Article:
The 'unchurched' flood into community parish
By Katelyn Gendron
Reminder Assistant Editor
SOUTHWICK In 2004, Barbara Campanella came across an article about Southwick Community Episcopal Church, a new "church for the 'unchurched.'" In December of that year, she attended the church's first service and has been a member of the parish ever since.
"I'll never forget the day because I myself had some difficulties with my own chosen religion [of Catholicism].I was disturbed by the priest abuses," she said in an interview with Reminder Publications. "[It] caused me to really question, 'What am I believing in here?'"
Since she walked into the doors of the church five years ago, the congregation's innovative weekly services have become standing room only under the leadership of Rev. Taylor Albright.
"From the minute you walk in the door, everything is different [from traditional houses of worship]," Campanella said. "I found sometimes when I entered a Catholic church they practiced being a community but you got a cold feeling when you entered the church. Here, people will greet you and hand you a cup of coffee and ask how you are. You feel that you are not being preached at but ministering each other."
Albright explained that in 2001 the Episcopal Diocese began researching the best way to reach out to those who no longer attended church; what they found was that those in the greater Southwick community have "a fairly traditional background but felt that church wasn't relevant in their lives," he added.
Albright explained that it took the Launch Team over a year to create a working model for the Southwick Community Episcopal Church before the parish could open its doors.
"I think it's wonderful that the Episcopal Diocese had the foresight to break the mold," Campanella said. "They do away with the pomp and circumstance and put in genuine contemporary celebration and hopefulness into your life and one another."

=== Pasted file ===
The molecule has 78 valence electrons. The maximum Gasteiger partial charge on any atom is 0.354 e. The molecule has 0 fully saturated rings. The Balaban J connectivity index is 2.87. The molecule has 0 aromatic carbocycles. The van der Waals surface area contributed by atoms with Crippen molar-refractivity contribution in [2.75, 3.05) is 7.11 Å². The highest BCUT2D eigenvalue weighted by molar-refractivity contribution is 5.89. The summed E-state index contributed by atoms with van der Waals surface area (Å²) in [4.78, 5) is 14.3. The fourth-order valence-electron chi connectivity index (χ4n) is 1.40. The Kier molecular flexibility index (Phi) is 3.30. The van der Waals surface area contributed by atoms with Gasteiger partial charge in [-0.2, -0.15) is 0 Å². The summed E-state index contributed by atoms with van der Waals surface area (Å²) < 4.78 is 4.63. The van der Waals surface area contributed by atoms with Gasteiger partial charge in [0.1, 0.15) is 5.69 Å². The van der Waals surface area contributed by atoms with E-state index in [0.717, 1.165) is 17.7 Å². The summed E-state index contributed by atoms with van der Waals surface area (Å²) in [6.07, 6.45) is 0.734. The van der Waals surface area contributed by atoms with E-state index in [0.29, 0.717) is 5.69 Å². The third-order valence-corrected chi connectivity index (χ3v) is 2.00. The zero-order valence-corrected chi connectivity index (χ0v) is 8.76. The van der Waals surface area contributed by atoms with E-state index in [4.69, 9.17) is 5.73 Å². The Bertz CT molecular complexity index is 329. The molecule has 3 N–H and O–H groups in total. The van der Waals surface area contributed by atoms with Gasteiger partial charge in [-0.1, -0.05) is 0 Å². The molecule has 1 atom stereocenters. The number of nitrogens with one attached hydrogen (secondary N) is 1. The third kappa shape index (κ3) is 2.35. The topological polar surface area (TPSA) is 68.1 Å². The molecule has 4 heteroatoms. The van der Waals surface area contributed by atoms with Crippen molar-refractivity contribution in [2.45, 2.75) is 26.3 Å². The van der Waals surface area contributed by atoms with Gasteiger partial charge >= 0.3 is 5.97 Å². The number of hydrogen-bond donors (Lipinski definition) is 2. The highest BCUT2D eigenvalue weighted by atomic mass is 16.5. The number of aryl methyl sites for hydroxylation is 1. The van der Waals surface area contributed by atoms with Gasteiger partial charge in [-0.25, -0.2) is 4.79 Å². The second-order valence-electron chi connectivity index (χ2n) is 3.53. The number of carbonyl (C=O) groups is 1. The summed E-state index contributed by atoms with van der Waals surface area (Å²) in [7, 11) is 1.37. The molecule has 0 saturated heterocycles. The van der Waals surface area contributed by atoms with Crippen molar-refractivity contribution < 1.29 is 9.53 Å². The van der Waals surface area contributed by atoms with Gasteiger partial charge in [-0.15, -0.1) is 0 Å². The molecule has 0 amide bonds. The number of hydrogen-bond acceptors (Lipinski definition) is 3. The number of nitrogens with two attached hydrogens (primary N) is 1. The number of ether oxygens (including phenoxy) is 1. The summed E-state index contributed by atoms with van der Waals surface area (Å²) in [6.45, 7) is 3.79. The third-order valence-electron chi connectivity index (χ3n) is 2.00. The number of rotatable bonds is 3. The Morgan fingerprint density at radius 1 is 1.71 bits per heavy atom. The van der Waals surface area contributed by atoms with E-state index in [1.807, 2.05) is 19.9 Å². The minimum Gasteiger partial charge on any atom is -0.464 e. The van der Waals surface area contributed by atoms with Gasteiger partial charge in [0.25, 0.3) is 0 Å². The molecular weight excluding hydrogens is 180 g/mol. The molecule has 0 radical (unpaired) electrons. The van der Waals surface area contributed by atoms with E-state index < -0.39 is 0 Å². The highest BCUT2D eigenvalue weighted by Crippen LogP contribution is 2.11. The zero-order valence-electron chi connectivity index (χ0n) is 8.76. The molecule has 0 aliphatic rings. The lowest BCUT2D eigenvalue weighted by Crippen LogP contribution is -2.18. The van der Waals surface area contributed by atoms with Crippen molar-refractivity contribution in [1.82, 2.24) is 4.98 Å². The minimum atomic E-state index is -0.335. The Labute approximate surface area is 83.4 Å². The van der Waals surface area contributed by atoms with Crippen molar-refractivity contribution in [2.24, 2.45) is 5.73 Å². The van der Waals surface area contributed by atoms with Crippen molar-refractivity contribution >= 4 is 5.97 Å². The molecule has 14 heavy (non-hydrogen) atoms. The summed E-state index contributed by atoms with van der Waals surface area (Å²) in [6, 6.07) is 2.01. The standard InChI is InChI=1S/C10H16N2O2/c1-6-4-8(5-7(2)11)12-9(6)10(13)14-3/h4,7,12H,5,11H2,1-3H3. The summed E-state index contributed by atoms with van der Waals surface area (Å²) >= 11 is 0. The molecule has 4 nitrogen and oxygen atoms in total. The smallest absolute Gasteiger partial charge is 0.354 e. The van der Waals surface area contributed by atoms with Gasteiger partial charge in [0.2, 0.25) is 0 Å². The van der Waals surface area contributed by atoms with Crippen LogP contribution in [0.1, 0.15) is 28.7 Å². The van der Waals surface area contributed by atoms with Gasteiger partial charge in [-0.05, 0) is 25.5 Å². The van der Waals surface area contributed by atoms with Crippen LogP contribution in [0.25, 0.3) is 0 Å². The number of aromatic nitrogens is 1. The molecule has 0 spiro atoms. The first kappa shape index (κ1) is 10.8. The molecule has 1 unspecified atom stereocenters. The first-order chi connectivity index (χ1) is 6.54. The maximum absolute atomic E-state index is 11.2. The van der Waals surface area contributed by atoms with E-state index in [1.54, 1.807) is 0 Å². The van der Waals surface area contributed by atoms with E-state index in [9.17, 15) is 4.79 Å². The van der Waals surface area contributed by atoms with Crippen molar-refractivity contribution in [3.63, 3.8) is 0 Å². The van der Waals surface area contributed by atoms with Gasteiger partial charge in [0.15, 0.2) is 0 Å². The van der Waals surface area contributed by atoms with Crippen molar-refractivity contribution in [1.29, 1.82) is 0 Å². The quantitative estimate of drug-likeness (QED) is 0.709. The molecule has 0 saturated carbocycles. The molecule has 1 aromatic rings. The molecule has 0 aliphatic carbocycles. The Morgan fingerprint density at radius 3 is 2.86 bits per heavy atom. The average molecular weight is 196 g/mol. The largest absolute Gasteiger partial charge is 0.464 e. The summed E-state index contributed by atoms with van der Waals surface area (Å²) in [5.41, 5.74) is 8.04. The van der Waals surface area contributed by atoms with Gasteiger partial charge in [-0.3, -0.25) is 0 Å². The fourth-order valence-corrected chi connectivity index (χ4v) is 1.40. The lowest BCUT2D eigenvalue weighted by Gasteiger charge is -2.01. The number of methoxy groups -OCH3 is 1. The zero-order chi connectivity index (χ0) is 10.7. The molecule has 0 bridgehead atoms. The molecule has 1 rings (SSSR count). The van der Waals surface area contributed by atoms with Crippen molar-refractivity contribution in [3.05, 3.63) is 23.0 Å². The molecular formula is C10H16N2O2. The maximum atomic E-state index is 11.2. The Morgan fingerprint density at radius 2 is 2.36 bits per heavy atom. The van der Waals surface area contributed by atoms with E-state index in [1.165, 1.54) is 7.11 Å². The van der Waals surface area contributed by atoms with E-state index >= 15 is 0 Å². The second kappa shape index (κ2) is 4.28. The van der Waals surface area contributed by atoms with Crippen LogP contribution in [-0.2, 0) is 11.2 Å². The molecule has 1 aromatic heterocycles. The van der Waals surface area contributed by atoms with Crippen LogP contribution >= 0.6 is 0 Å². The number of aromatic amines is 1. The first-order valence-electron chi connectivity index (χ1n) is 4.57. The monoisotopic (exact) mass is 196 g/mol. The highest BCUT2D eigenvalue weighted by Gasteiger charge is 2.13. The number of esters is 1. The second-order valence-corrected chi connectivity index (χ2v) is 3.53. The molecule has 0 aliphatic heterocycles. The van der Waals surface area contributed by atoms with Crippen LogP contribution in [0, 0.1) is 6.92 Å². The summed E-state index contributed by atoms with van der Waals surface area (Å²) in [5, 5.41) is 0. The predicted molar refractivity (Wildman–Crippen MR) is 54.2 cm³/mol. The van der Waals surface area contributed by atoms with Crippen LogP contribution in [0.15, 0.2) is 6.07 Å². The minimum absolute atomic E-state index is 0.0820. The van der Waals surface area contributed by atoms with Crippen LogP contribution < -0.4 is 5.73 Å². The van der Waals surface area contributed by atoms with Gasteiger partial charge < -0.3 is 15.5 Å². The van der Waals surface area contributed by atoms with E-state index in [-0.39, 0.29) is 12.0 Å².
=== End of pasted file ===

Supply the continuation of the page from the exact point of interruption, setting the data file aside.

Albright noted that while the services are fairly traditional in structure they do not sing hymns but rather contemporary music; they don't have a choir but rather a band; and the service is put up on a screen with the use of various images and other visual aids.
"At a time when other churches are struggling, we're pushing upwards of 120 and 140 people every week," Campanella said.
She attributed the large numbers to the authentic community that has been formed among parishioners.
"I was practicing Catholicism [and] had sang in the choir for 17 years but it was all a ritual," Campanella said, adding that Southwick Community Episcopal Church "is just real."
Danielle Hale agreed.
"I had two young children [when my family and I first started attending the church]," she said. "I wanted them to grow up with a faith different than what I grew up with and I very much liked the warmth of the people there. Right away we were very much welcomed."
She added that since her husband's diagnosis with multiple sclerosis, the church community has come together for her family, far beyond her expectations.
"The outpouring of support and prayer has just been phenomenal," Hale said. "A lot of churches say they are there for you but this church actually is.It's made such a huge difference in our lives."
Campanella also noted that she has also found comfort within the church community. She explained that she had lost her husband to a heart attack in 2004 and has since then, with the help of this congregation, been able to reclaim her faith.
"[This church is] for people who are looking for something more in their lives," Campanella said. "This is not your mother's church anymore but it has all the reverence and respectfulness you'd expect in a church community."
For more information about the Southwick Community Episcopal Church, 660 College Highway, call 478-5367 or visit www.southwickchurch.com.